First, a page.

Immunologic memory in Haemophilus influenzae type b conjugate vaccine failure.
McVernon J., Johnson PDR., Pollard AJ., Slack MPE., Moxon ER.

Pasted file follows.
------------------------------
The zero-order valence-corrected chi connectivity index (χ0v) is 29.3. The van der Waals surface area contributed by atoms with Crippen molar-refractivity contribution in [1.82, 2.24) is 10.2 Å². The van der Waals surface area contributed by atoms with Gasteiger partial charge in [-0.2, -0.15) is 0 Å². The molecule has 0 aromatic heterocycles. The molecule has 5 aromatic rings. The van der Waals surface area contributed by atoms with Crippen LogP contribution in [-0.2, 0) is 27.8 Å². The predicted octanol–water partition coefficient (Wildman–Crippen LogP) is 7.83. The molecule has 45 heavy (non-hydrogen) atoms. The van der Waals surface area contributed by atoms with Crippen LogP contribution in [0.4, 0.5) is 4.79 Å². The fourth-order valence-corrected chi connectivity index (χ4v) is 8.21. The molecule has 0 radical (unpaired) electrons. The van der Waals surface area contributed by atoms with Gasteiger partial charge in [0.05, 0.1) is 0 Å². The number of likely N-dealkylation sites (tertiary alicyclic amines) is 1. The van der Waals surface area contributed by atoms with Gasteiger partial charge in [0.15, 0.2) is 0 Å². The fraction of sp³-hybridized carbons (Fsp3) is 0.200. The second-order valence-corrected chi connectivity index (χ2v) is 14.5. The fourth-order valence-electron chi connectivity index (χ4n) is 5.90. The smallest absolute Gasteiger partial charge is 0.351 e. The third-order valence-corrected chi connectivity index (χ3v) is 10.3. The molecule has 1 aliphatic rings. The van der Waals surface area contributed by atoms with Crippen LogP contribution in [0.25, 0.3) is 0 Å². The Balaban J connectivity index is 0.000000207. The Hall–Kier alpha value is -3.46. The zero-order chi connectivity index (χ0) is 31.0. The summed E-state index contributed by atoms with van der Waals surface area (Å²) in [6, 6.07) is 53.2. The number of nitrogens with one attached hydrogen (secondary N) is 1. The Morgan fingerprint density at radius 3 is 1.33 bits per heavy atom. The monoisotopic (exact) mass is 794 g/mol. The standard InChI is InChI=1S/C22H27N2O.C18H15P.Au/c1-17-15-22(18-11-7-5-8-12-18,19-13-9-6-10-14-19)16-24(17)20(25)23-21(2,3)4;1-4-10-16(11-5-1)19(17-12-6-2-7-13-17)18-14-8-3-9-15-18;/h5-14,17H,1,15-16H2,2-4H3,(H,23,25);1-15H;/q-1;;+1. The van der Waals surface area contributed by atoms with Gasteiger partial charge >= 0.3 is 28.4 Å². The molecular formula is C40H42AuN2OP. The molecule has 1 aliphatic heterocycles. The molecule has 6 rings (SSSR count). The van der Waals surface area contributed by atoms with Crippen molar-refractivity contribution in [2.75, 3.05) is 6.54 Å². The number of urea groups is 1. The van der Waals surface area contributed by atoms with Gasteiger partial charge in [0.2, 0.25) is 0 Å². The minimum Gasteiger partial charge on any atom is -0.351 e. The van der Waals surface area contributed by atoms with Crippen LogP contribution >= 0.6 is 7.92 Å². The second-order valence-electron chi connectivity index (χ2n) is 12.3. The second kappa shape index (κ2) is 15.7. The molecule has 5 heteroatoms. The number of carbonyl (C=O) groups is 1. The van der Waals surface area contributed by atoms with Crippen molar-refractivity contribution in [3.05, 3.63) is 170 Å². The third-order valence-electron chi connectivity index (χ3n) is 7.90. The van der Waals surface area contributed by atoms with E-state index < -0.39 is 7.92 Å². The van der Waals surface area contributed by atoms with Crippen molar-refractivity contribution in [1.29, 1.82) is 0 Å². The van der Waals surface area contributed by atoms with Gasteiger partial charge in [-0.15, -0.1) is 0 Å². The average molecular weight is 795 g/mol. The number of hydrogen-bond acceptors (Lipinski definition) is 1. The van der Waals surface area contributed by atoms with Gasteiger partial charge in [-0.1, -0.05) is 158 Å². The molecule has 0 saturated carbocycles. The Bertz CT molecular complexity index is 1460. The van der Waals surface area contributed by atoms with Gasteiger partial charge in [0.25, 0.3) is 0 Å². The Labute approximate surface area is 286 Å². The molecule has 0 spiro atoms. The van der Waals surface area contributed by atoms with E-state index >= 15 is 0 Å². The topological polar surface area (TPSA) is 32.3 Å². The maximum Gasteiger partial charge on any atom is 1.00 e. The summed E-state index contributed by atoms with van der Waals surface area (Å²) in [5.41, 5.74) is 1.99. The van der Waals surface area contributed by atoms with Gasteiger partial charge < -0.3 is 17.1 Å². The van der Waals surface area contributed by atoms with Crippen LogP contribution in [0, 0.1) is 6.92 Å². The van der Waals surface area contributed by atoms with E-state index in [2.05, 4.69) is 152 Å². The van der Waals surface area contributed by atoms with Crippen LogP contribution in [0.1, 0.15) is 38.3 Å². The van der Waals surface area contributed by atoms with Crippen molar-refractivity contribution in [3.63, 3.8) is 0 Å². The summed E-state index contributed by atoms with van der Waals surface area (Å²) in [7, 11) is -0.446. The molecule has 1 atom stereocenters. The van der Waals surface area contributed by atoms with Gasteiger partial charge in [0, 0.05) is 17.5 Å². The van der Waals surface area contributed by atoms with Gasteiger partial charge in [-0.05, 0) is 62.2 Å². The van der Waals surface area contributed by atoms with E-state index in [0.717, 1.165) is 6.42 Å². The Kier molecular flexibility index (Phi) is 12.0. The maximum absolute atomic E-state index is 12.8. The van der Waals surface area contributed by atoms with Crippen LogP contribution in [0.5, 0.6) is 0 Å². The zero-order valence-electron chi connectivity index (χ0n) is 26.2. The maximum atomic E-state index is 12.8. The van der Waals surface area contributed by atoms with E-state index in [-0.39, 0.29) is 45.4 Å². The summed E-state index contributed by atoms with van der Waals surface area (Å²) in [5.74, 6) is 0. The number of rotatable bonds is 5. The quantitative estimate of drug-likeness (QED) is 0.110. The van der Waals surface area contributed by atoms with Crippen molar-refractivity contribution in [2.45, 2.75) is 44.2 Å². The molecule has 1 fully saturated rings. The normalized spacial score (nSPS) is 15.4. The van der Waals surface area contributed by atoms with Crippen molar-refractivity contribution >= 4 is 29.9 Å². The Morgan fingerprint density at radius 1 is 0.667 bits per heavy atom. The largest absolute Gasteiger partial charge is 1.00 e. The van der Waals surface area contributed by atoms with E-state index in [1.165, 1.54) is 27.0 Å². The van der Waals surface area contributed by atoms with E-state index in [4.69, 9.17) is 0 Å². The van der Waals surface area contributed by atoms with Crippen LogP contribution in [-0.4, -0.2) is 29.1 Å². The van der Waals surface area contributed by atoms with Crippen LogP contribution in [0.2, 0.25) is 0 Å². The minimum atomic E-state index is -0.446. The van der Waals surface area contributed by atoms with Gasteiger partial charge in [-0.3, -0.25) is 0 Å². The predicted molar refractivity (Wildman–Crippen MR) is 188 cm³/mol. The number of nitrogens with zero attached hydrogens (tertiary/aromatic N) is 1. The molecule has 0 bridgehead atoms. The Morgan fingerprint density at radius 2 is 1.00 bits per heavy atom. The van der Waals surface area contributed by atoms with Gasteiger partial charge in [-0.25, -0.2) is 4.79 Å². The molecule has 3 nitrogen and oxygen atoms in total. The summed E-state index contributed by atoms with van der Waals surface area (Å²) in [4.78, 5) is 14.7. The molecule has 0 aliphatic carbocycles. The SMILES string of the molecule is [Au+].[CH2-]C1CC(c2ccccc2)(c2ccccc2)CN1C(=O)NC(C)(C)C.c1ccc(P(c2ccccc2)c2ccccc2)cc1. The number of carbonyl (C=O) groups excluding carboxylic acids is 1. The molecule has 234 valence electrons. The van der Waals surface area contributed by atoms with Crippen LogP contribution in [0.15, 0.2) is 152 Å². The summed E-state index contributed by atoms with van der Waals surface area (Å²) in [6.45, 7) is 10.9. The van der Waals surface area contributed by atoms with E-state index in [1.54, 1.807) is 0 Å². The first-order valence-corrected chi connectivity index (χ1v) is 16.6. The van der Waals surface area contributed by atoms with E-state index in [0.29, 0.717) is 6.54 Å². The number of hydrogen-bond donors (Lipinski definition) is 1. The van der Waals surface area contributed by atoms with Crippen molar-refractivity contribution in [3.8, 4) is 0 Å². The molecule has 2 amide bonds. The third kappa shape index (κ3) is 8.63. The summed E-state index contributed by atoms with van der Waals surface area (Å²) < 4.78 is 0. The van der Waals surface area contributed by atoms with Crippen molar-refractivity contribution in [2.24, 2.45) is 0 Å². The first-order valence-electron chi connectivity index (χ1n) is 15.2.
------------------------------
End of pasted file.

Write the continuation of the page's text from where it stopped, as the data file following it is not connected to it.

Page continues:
AIMS: To compare the convalescent antibody response to invasive Haemophilus influenzae type b (Hib) disease between conjugate vaccine immunised and unimmunised children, to look for evidence of priming for immunologic memory. METHODS: Unmatched case-control study in the UK and Eire 1992-2001 and Victoria, Australia 1988-1990. A total of 93 children were identified as having invasive Hib disease following three doses of conjugate vaccine in infancy through post licensure surveillance throughout the UK and Eire; 92 unvaccinated children admitted to an Australian paediatric hospital with invasive Hib disease were used as historical controls. Convalescent serum was taken for measurement of Hib antibody concentration, and clinical information relating to potential disease risk factors was collected. The geometric mean concentrations of convalescent Hib antibodies were compared between immunised and unimmunised children, using raw and adjusted data. RESULTS: Hib conjugate vaccine immunised children had higher serum Hib antibody responses to disease (geometric mean concentration (GMC) 10.81 microg/ml (95% CI 6.62 to 17.66) than unimmunised children (1.06 microg/ml (0.61 to 1.84)) (p < 0.0001). However, following adjustment for the significant confounding influences of age at presentation and timing of serum collection, a difference persisted only in children presenting with meningitis (vaccinated GMC 3.78 microg/ml (2.78 to 5.15); unvaccinated GMC 1.48 microg/ml (0.90 to 2.21); p = 0.003). CONCLUSIONS: Higher antibody responses to invasive Hib disease in vaccinated children with meningitis reflect priming for immunologic memory by the vaccine. Although a majority of children in the UK are protected from Hib disease by immunisation, the relative roles of immunologic memory and other immune mechanisms in conferring protection remain unclear.